When is a Trust a Good Idea?

If you prefer to place specific conditions on your assets after you pass away, you should have a trust in place, says Kiplinger’s recent article, “Why Do I Need a Trust?”

Trusts can be especially important with second marriages, where one spouse wants to leave their assets to their children but not their stepchildren. Here are some other benefits of a trust:

Creditor Protection. If your profession has a high probability of liability, having assets transferred via a trust (once the trust becomes irrevocable) may shelter funds from being attached in a lawsuit. This can be very specific concerning state law and the type of lawsuit, so discuss this with an experienced estate planning attorney before making any decisions.

Passing Funds Outside of the Estate. For large estates that are anticipated to grow, creating trusts during your lifetime and gifting assets can remove the growth from your estate and lower future estate taxes. If your estate is higher than the exemption, and you have more funds than you need to live on, funding an irrevocable trust now is beneficial. Also, remember, revocable (or living) trusts become irrevocable on your passing, so anything in the revocable trust will be out of the beneficiary’s estate.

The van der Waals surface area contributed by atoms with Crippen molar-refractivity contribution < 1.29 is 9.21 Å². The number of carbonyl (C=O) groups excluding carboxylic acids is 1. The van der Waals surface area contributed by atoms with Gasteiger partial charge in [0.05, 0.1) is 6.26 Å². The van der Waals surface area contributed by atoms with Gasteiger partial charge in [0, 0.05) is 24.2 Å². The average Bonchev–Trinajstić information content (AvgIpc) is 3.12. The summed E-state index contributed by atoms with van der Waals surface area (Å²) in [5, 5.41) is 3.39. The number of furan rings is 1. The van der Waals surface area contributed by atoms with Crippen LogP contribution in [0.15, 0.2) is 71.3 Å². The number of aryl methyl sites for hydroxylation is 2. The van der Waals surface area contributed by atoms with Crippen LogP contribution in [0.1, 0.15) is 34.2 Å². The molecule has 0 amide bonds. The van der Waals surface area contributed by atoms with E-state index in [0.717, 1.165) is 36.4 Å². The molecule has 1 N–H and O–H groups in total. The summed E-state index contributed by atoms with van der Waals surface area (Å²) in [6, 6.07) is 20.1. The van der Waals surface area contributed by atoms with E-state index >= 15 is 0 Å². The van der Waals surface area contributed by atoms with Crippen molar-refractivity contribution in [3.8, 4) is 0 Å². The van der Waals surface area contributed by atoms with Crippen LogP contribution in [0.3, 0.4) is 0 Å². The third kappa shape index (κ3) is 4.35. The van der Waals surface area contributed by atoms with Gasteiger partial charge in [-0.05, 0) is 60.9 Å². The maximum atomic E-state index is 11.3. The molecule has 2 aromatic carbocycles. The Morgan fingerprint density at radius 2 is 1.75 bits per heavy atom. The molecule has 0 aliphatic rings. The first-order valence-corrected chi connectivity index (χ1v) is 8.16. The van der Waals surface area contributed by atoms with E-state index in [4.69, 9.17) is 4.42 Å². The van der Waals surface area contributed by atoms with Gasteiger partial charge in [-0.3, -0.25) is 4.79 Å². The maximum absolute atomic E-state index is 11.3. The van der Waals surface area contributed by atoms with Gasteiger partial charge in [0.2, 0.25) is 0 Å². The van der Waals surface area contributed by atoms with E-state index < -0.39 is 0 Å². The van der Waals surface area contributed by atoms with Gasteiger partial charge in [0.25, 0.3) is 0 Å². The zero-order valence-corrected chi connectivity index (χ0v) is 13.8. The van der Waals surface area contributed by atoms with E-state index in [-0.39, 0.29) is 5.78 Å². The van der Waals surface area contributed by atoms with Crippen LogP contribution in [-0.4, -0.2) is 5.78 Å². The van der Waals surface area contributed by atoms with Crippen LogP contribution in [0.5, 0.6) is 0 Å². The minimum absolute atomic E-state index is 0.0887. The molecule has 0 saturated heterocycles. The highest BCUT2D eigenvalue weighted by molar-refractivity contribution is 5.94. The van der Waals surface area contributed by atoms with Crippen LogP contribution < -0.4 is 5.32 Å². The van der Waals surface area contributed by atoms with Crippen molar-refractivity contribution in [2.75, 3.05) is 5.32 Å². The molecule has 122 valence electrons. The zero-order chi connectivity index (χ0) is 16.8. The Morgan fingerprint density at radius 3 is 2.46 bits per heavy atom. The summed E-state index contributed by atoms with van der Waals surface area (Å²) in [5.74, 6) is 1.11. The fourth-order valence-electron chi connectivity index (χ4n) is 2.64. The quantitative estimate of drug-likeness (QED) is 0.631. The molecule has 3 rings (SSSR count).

Providing for Grandchildren. If you want to provide for grandchildren at your death or don’t trust the parents to set inheritance funds aside for their children, creating a trust for the grandchildren is an option. If you leave assets outright to their parents, there’s no guarantee that the funds will get to them.

Protect Against Fraud or Beneficiary Changes. Seniors can be duped into updating their beneficiaries when they’re in the hospital or under hospice care. If the individual can sign a form and their signature matches what is on file at the custodian—and they have no immediate family to catch the update—this can be a problem. If the elderly person is not of sound mind, the attorney will likely be able to notice something is wrong compared to submitting a beneficiary form to a custodian directly.

Special Needs Beneficiaries. If you have incapacitated beneficiaries who require special care due to mental or physical disability, setting up a special needs trust may be a good move. A Special Needs Trust will ensure that assets can be given to this person but not interfere with government benefits or disability payments.

Ask an experienced estate planning attorney if your situation and your intentions warrant a trust. They can help you protect your assets and your wishes.

Reference: Kiplinger (August 31, 2022) “Why Do I Need a Trust?”

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